Friday, March 20, 2009

unsustainable way of life....,

Joe the Planner | The proverbial elephant in the room is the amount of sprawling, redundant public and private infrastructure we’ve built since the end of World War II. This exodus to the suburbs quickly resulted in the hollowing-out of major parts of older cities and towns. Furthermore, the overwhelming majority of this development is automobile-based. Places to live, work, shop, and play are intentionally separated by vast distances. Low-density, separated-use zoning has ensured that there is far more infrastructure to maintain per-person than in older village, town, or city neighborhoods.

For this suburban system to function, residents are required to own, operate, and maintain a car. Or two. Or three. Nobody knows this better than the typical suburban family. While car ownership is expensive enough, it is not simply a matter of gasoline and monthly payments. The automobile incurs another immense cost: cars can’t operate without lots of flat, smooth, publicly-funded road infrastructure (read: roads, highways, and the accompanying electric, gas, water, and sewer utilities).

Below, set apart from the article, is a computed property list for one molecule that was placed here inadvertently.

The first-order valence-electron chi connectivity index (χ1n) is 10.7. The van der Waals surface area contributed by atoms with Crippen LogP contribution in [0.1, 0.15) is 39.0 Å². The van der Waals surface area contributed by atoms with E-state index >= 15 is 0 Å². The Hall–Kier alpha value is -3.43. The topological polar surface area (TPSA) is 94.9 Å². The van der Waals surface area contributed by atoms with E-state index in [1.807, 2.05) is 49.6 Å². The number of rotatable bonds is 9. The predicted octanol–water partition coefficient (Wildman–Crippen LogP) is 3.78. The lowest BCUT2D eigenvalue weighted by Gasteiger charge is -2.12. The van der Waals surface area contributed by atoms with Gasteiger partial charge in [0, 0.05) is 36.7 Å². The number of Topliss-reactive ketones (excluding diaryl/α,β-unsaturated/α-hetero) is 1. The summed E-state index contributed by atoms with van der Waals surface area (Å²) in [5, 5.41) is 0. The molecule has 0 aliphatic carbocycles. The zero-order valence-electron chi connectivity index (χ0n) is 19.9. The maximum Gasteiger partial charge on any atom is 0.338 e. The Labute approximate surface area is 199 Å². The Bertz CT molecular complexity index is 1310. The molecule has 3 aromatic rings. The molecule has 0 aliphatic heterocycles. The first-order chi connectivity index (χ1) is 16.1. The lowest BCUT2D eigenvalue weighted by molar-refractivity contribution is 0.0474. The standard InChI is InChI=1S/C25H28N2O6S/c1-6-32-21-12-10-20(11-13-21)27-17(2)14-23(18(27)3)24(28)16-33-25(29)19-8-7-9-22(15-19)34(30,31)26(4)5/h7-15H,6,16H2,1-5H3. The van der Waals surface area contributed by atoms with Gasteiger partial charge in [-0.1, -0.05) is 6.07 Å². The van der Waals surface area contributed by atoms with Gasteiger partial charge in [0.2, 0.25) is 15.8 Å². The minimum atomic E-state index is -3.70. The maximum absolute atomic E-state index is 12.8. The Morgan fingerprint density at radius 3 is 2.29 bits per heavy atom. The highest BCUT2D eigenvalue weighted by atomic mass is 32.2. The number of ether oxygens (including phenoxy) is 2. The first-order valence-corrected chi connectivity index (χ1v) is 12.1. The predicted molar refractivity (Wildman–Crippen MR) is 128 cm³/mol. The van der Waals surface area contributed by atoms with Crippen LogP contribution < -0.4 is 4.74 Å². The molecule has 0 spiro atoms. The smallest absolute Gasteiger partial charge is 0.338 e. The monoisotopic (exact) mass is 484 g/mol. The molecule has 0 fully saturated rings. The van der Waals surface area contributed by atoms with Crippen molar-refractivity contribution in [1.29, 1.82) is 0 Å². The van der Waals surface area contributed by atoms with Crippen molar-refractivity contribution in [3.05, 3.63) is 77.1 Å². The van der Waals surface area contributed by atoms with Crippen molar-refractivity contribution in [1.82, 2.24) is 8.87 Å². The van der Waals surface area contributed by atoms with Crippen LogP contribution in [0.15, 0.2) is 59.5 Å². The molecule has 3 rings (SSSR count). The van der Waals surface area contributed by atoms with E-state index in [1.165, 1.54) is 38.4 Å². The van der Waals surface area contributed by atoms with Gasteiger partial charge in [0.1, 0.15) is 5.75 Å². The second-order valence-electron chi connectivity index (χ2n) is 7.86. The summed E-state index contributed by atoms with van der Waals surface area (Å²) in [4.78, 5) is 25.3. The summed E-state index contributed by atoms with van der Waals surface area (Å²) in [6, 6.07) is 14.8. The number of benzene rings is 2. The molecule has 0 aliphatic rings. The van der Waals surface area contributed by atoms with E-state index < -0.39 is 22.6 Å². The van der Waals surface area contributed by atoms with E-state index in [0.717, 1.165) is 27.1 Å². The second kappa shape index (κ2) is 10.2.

All of this is stupefyingly expensive. These indirect costs constitute the majority of the expense, yet remain invisible to most people—spread-out in the form of local, state, and federal taxes, or camouflaged as municipal bond debt or various other forms of government debt. So in addition to being redundant, this means that suburbia is a doubly expensive living arrangement.

The other point that I’m trying to make is that the migration of wealth to the suburbs has not been a free-market phenomenon. Customer choice is only a small part of the equation, or this wouldn’t have happened in virtually every American city at the exact same time in the exact same way. Which, of course, is exactly how it did happen.

I assert that much of the economic crisis we’re seeing today is simply the end result of decades of bad decisions driven by bad economic, transportation, housing, and land-use policy.